"CONGRATULATIONS to Canada Water - it is the safest station in South London. According to figures exclusively obtained by the South London Press there was no reported crime there in the whole of 2004. But the rest of the statistics obtained under the Freedom of Information Act make for less than happy reading."

Norwich Evening news - Royal Mail and the missing money
"Royal Mail bosses have come under fire again just weeks after revelations that six postal workers had been prosecuted for dishonesty....Her comments follow an Evening News Freedom of Information Act request which showed six Norfolk postal workers were prosecuted over the past three years during Royal Mail's clampdown on dishonest employees."

Overseas FOI

Reuters -CIA cited as worst freedom of information agency
"The CIA has the worst record of any U.S. government agency for complying with the Freedom of Information Act, an independent archive that publishes declassified U.S. government documents said on Monday. The National Security Archive at George Washington University named the spy agency as the 2006 recipient of its annual Rosemary Award, which recognizes the poorest performance within the federal government for responses to Freedom of Information Act requests from the public."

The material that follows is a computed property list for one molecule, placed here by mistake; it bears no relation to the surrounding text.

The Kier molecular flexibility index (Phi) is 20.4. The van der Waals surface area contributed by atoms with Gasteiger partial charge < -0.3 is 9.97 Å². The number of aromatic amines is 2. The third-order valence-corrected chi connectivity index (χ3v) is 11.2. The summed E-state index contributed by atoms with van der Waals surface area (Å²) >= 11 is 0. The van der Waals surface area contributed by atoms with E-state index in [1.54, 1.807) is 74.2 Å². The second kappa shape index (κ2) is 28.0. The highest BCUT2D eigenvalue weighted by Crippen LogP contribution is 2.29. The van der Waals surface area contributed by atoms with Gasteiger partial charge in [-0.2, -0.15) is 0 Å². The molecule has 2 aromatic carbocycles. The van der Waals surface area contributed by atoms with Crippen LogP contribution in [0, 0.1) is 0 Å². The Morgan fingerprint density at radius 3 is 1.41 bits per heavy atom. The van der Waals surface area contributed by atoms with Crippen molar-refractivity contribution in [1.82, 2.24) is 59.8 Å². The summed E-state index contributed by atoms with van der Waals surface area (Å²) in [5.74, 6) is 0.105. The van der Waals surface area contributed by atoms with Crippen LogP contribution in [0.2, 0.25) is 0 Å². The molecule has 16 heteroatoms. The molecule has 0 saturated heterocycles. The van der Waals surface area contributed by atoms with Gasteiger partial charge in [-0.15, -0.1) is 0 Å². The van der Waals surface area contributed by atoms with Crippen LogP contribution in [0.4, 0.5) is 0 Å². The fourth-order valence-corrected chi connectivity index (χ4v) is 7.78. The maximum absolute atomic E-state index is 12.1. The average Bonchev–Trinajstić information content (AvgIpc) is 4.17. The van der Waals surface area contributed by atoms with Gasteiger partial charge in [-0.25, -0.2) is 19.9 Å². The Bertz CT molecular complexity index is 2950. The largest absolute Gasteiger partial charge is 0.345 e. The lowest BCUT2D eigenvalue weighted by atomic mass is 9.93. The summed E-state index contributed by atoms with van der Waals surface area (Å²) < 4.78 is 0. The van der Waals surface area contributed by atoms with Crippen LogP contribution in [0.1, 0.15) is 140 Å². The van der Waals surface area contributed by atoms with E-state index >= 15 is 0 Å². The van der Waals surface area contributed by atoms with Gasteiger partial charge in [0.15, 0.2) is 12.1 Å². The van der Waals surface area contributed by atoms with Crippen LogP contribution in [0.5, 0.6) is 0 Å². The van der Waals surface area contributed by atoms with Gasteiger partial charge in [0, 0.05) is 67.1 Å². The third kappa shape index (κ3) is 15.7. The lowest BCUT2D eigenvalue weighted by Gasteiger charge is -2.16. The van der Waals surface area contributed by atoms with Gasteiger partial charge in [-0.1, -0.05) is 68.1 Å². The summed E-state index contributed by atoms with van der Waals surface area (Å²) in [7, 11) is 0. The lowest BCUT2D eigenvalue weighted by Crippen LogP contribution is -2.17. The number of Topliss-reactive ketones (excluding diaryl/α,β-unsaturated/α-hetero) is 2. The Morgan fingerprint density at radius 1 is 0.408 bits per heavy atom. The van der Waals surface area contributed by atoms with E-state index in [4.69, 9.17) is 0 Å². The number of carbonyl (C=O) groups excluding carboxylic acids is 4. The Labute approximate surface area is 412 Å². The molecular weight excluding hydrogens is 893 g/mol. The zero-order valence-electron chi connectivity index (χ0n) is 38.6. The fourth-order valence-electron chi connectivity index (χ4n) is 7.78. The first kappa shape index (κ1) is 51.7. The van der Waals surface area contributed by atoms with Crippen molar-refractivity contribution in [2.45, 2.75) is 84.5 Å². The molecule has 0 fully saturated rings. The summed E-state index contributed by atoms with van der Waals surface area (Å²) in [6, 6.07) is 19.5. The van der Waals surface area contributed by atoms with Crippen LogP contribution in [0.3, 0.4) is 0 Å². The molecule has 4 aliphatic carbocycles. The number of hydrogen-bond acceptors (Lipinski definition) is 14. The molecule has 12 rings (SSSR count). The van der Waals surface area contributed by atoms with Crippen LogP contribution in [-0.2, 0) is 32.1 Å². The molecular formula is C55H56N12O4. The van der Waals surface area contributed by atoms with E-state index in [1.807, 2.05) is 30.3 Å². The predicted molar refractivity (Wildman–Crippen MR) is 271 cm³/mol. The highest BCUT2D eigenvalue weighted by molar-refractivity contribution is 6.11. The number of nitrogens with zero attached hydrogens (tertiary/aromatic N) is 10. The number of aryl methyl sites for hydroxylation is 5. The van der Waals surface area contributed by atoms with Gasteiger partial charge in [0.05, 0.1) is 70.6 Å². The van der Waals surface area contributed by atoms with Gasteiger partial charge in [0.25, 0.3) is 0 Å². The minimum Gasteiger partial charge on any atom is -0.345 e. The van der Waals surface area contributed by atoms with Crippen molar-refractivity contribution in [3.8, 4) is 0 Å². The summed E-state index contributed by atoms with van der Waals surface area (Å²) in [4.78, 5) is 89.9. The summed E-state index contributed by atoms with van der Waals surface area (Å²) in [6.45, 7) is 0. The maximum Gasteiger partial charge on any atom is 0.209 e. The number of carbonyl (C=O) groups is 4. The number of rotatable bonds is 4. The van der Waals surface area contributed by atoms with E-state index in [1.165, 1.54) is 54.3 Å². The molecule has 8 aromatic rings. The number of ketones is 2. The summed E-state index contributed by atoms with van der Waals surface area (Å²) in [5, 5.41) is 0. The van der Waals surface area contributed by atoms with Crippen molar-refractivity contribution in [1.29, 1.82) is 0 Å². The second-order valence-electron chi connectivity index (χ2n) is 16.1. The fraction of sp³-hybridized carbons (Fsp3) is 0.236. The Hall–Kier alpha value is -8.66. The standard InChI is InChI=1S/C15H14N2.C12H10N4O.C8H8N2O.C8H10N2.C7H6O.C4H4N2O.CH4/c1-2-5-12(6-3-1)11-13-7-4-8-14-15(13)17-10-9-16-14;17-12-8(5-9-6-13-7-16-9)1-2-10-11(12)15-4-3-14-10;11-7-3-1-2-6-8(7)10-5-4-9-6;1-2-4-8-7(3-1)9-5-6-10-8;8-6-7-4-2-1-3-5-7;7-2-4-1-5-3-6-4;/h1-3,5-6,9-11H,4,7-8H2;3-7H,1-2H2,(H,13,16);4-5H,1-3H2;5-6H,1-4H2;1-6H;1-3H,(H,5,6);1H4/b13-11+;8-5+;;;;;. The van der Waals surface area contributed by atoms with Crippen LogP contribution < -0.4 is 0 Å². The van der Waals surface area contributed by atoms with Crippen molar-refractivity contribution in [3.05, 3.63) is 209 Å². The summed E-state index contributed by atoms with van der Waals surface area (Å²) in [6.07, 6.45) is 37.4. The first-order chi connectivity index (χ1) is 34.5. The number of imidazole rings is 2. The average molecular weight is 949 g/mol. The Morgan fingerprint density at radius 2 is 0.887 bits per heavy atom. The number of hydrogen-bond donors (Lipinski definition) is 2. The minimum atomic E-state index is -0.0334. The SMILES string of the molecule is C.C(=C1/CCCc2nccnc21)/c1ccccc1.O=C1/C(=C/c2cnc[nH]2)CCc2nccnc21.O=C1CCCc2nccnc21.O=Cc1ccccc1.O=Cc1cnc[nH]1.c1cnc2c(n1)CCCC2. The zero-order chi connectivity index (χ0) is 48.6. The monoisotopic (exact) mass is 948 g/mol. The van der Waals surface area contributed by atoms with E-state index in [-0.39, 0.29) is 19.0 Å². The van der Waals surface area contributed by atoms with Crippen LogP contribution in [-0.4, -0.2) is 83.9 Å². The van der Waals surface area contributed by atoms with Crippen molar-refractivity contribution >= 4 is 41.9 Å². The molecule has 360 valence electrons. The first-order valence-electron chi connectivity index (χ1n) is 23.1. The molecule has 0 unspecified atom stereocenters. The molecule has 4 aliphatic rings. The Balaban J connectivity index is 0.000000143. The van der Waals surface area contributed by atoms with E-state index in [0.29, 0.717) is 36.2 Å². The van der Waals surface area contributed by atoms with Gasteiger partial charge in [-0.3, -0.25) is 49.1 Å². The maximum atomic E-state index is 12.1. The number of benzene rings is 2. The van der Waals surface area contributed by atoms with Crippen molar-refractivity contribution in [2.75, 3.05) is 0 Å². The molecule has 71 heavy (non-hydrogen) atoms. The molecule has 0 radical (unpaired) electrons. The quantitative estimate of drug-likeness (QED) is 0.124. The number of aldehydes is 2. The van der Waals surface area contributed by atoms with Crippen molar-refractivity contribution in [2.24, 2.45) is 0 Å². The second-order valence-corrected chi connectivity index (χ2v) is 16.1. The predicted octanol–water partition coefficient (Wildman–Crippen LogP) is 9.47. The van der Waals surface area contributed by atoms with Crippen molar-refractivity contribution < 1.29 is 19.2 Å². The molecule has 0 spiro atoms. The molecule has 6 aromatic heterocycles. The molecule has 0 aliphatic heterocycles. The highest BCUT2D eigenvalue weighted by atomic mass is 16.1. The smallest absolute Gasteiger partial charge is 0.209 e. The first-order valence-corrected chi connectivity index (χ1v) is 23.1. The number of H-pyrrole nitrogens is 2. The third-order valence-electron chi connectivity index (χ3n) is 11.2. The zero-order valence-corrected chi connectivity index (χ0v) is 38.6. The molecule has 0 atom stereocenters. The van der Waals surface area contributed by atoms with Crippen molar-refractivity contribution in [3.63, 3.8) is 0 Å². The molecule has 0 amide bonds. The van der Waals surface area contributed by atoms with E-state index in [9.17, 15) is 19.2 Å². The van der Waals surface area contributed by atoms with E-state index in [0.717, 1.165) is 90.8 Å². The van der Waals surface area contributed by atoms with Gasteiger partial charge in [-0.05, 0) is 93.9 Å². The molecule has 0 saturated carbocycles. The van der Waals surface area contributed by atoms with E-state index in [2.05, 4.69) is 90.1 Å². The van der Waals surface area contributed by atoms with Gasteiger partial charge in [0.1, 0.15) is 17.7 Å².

USA Today - Survey finds more information kept from public
"Local, state and federal government agencies are keeping more information secret from the public, making it harder for citizens to keep tabs on what elected officials and bureaucrats are doing, an investigation by the Associated Press shows." - Critics say Freedom of Information Act needs reform